Former Wallabies captains Michael Lynagh and Simon Poidevin have also given a big thumbs up to the plan.
Pocock played in 69 Super Rugby games for the Force between 2006 and 2012. He is ecstatic that Forrest is digging deep to help rugby thrive.
“When I heard about what they were doing, I wanted to give back a bit and volunteer a bit of time,” Pocock told the Herald. “It’s great vision from the Forrests, wanting to really invest in the grassroots and getting young boys and girls going. They obviously have an interest in developing the professional pathway as well in WA.
“A lot of the [rugby] headlines you read, there is a lot of doom and gloom, but when you look at some of the stuff happening at the grassroots level … there’s a lot of boys and girls excited about rugby. They’re the stories we’ve got to be telling and working to get more people involved.
“I got to see during my time in Perth how much the game grew and I think this is an exciting next step in really creating a better future for rugby in the west and ensuring they are competitive and there are a lot of young West Australians coming through and having that professional pathway.”
The Force have agreed to take part in the revamped Super Rugby AU competition, but their long-term future is unclear. The season kicks off on Friday, although they won’t play their first game until the following week.
Rugby administrators are working overtime to come up with a competition model for next year. New RA chairman Hamish McLennan said his preference was for something between Australian and New Zealand teams. Pocock said the Force had to be there.
“If you haven’t lived in Perth, it’s hard to understand just how passionate the Western Force fans are about rugby and how much they support the Force,” Pocock said. “I think finding ways to have Western Australia involved in whatever the format looks like going forward is great for Australian rugby and really important for Australian rugby in continuing to grow the game at all levels over there.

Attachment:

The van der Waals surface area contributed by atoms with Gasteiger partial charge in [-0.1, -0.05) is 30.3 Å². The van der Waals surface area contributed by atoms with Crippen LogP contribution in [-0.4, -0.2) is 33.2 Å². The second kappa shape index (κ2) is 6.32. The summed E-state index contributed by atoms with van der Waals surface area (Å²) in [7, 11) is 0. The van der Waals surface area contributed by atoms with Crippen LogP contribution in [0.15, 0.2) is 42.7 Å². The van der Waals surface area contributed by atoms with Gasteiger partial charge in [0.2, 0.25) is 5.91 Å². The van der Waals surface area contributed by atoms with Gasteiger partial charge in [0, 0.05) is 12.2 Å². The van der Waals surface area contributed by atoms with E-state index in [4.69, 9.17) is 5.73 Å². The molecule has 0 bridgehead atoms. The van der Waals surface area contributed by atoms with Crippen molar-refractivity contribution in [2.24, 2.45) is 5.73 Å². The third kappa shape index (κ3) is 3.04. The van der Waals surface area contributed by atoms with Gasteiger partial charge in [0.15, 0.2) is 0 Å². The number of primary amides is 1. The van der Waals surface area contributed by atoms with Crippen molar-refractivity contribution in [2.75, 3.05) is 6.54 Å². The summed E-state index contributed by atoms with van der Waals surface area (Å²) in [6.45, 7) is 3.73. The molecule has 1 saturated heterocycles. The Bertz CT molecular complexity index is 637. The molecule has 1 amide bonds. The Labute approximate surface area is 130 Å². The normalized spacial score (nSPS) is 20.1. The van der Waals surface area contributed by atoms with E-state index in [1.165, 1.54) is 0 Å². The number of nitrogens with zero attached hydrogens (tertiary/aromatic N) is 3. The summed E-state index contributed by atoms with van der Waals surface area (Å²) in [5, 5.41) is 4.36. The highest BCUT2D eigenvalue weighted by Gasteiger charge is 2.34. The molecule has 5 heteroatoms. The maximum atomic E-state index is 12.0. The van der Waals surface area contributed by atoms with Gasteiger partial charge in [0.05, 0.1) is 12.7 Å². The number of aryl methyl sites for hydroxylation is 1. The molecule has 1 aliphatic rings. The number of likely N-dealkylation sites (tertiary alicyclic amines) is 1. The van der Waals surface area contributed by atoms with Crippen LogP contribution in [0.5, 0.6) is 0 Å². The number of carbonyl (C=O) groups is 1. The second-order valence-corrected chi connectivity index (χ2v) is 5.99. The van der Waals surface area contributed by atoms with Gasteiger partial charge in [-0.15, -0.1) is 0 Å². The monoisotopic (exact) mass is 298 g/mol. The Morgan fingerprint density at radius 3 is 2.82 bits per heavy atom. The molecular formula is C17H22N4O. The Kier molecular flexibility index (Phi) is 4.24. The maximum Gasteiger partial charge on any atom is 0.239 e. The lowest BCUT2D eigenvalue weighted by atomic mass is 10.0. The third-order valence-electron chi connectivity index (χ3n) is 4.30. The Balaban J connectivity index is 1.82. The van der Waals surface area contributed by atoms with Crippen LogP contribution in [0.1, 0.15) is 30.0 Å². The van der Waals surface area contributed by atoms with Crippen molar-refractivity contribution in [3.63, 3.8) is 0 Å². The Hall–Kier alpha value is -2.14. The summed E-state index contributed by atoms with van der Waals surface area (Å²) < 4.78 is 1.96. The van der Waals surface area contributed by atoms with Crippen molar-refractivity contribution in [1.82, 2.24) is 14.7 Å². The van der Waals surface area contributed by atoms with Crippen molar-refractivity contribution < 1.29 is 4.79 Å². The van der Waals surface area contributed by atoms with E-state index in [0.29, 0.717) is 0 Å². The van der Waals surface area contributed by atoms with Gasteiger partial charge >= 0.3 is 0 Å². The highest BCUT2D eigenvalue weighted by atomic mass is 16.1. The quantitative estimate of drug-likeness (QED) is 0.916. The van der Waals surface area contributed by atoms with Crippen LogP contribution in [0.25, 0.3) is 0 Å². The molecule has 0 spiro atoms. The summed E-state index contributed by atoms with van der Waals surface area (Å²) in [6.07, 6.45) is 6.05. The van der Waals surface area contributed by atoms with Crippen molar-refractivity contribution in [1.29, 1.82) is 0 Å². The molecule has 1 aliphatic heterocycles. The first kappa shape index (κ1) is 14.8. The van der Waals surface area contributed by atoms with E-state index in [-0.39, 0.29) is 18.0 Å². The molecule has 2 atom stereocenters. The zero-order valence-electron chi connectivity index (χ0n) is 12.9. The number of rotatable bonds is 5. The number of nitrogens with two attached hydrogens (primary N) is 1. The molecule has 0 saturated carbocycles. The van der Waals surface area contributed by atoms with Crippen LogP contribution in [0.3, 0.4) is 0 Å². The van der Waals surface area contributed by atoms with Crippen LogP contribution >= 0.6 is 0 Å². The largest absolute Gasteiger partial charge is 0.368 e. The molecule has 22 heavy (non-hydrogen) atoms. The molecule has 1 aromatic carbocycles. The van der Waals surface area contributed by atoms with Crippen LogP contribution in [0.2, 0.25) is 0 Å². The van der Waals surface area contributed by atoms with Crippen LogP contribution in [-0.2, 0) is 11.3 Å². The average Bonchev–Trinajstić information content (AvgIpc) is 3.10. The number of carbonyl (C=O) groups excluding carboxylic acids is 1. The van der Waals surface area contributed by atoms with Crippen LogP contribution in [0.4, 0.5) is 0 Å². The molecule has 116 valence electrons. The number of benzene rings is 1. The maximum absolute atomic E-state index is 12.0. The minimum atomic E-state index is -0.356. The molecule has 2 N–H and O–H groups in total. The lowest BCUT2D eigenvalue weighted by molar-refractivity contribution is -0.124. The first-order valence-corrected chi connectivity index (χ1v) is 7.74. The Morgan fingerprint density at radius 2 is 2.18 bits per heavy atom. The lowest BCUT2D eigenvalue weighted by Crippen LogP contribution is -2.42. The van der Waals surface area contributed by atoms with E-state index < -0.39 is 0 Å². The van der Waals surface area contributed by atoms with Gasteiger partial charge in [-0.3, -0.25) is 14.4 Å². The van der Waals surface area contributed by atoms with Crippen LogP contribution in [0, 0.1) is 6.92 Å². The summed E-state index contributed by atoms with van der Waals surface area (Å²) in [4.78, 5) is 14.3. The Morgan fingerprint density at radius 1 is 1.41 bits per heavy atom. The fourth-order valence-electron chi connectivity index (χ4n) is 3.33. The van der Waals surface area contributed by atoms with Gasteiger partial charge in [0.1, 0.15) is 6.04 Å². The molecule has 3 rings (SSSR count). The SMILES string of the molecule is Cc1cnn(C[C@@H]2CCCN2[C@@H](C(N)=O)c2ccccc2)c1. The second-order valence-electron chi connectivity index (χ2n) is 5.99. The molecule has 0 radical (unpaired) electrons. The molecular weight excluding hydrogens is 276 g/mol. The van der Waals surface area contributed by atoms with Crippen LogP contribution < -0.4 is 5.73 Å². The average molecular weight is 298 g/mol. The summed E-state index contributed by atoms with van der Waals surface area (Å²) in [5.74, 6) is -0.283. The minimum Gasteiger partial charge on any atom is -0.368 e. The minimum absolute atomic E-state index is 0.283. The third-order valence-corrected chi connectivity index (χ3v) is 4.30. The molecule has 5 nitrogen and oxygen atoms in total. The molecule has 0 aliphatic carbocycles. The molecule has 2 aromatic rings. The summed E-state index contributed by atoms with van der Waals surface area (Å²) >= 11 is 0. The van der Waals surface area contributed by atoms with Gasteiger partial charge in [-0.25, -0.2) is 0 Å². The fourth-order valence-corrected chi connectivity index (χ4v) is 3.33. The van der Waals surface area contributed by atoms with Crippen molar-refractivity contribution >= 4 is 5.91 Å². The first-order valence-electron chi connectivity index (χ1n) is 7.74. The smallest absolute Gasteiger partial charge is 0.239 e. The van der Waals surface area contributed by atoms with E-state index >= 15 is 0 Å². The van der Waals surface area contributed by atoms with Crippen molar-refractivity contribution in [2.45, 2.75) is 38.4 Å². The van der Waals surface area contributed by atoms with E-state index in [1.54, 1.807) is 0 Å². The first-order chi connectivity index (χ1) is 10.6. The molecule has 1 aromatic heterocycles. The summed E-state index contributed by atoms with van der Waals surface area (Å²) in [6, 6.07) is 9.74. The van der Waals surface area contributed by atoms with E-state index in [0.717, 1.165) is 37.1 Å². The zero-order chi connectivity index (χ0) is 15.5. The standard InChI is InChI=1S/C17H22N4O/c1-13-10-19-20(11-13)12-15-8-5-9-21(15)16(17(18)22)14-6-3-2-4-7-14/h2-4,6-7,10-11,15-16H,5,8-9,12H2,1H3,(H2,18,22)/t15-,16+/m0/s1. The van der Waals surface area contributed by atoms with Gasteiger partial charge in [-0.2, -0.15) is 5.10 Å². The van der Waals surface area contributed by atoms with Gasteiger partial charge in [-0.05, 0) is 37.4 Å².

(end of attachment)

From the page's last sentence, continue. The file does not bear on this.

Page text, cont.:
“We’ve seen some great talents come through to the Wallabies level and we’ve also lost a bunch of young players overseas who started in Perth. Hopefully we’ll be able to keep more of those players from going overseas.
“You look at the under-20s; there is some great talent coming up and if we’re able to keep developing that and nurturing that talent, then I think there is a bright future despite a lean few years of results.”
Forrest said his ambition was to see WA become a “real powerhouse” rugby state.
“Nicola and I firmly believe we need to grow this from the ground up,” Forrest said. “Our ambition is to provide young talent with the skills, support, competition and a clear pathway to the highest level of the game, feeding into the Western Force men’s and Rugby WA women’s professional teams.
“We have a clear vision to shape an exceptional rugby product within WA, rather than our talented youth looking to eastern states or overseas for opportunities.”
Tom Decent is a journalist with The Sydney Morning Herald